I’ve lived most of my life in Charlotte, North Carolina, and I consider it my home. Charlotte is a melting pot of people from diverse ethnicities, religions, cultures, and socioeconomic backgrounds which makes Charlotte a unique city from the rest of the state of North Carolina. Charlotte is also one of the fastest growing cities in the United States. While I am not going to get into specifics of my family’s issues, I have very strong personal reasons as to why I lean left, politically speaking. My immediate family has endured plenty of hardships that many families will not ever have to think about or go through, so I think I have a unique perspective. To get an idea of where I stand politically, I “Feel the Bern”.
When I used to hear the words “Conservative” or “Republican”, it made me visualize a disconnected, outdated, irrelevant political theory from the current issues that are going on in modern day America. It never occurred to me that millennials, unless they are very religious, would strongly identify as a conservative either. When speaking with friends in Charlotte about politics, most of them would make comments like; “Most Republicans are old people anyway and eventually they will die out. Republicanism will soon be a thing of the past”. I will admit that I know it is a politically incorrect statement, but I also believed its inevitability to be correct as this was what I knew to be true.
In my first semester of college, I left my progressive city of Charlotte for the picture perfect splendor of a school set in a rural area of Virginia. I was completely unprepared for the culture shock I was about to experience. I found myself surrounded by some very wealthy young women who boarded their horses at the school and wore pearl necklaces and lots of pink. I was awestruck when I was accepted with a tremendous scholarship. This was the kind of school that was way out of my family’s financial league and it made me feel special. I committed right away, without thinking it through and even when I had time to reflect and wanted to back out, I couldn’t speak up to say no to such a gift for the sake of disappointing my family.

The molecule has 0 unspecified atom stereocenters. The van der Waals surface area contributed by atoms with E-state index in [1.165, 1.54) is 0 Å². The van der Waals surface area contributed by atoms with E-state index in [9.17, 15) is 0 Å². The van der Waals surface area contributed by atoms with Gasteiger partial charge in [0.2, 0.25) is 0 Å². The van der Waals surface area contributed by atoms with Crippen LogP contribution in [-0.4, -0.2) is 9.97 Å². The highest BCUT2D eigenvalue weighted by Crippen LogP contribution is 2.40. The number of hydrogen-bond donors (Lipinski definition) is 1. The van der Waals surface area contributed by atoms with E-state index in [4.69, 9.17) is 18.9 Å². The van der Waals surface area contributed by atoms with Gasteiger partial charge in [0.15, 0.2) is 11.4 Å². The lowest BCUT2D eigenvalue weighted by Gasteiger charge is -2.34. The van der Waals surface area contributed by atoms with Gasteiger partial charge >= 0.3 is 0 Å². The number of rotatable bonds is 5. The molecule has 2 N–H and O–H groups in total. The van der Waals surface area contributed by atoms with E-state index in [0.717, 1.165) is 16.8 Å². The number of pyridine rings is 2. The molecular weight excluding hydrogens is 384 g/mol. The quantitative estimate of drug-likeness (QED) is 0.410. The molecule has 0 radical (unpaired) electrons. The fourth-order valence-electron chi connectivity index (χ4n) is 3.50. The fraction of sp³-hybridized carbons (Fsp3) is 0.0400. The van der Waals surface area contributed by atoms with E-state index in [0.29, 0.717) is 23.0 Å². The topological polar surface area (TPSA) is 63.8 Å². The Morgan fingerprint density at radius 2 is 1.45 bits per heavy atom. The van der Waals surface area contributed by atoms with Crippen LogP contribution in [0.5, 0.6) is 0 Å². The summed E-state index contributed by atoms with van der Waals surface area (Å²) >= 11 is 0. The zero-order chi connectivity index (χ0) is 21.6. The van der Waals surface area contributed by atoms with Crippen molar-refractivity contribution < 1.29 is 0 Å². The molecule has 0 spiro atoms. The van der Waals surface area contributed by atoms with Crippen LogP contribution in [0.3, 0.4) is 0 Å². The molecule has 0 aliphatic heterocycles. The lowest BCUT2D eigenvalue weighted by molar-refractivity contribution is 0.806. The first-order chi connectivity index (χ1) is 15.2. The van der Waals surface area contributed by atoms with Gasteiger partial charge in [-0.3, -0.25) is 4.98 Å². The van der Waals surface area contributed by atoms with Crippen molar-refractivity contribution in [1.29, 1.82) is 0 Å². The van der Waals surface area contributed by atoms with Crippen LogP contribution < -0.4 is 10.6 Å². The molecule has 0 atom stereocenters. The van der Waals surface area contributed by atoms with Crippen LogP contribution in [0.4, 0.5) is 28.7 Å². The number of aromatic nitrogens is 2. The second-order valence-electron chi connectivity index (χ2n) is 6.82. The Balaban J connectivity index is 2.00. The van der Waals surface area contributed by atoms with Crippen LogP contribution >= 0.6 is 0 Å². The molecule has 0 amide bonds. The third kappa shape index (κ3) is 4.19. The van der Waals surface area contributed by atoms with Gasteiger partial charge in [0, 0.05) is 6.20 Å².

Not only was this college completely different from my home, but it, as well as our brother school, leaned conservative, which I had not anticipated. I assumed all college campuses that didn’t have a religious affiliation or was a military school were liberal. It was the first time in my life where I wasn’t with people who had the same view of the world or life circumstances as mine. To add insult to injury, I had the unfortunate experience of attending this school during the horrible presidential election of Donald Trump and Hillary Clinton. I could not believe how other college campuses reacted over the election results. In comparison to my college, it was unaffected for the most part and carried on like any normal day. In fact, most students on my college campus voted for Donald Trump. This result forced me to listen to their ideas and sometimes made me question, challenge, and affirm my own political convictions. Despite only being there for one semester, I learned so much about what being a conservative was all about while learning more about myself in the process.
I transferred after my first semester and currently attend a college back in North Carolina, where most students lean far to the left and possibly even a little farther than my personal sensibilities, which is a bit of a culture shock itself. Going from one extreme to the other in a single school year, to say the least, has been eye opening. These engagements at both colleges led me to be much more forbearing, knowledgeable, and considerate of all sides and positions in the political party battleground. I can now take a step back, look at the big picture, and not just applaud for my side but criticize both parties on some of the social and economic issues they have pushed forth or maybe worse not defended with regard to its real implications on American lives.
Whether you identify as a Democrat or as a Republican, because of the polarizations in our hometowns, big cities and worst of all in Washington D.C., our ability to engage in civil conversations when discussing opposing views is crippling. All the platitudes and bickerings have made it impossible to hear one another. If we could just listen earnestly to what each is saying we surely would uncover plenty of similarities rather than differences. Instead of assuming “all liberals hate America” or “all conservatives are racist”, we as Americans need to have intellectual discussions on politics with one another while keeping an open mind and being respectful in the process. We are guilty in one way or another of wearing our team’s jersey and sticking with them whether they play fair or not. We need to start rooting for individual candidates with ideologies that advocate for everyone’s America, not the losing “block” parties.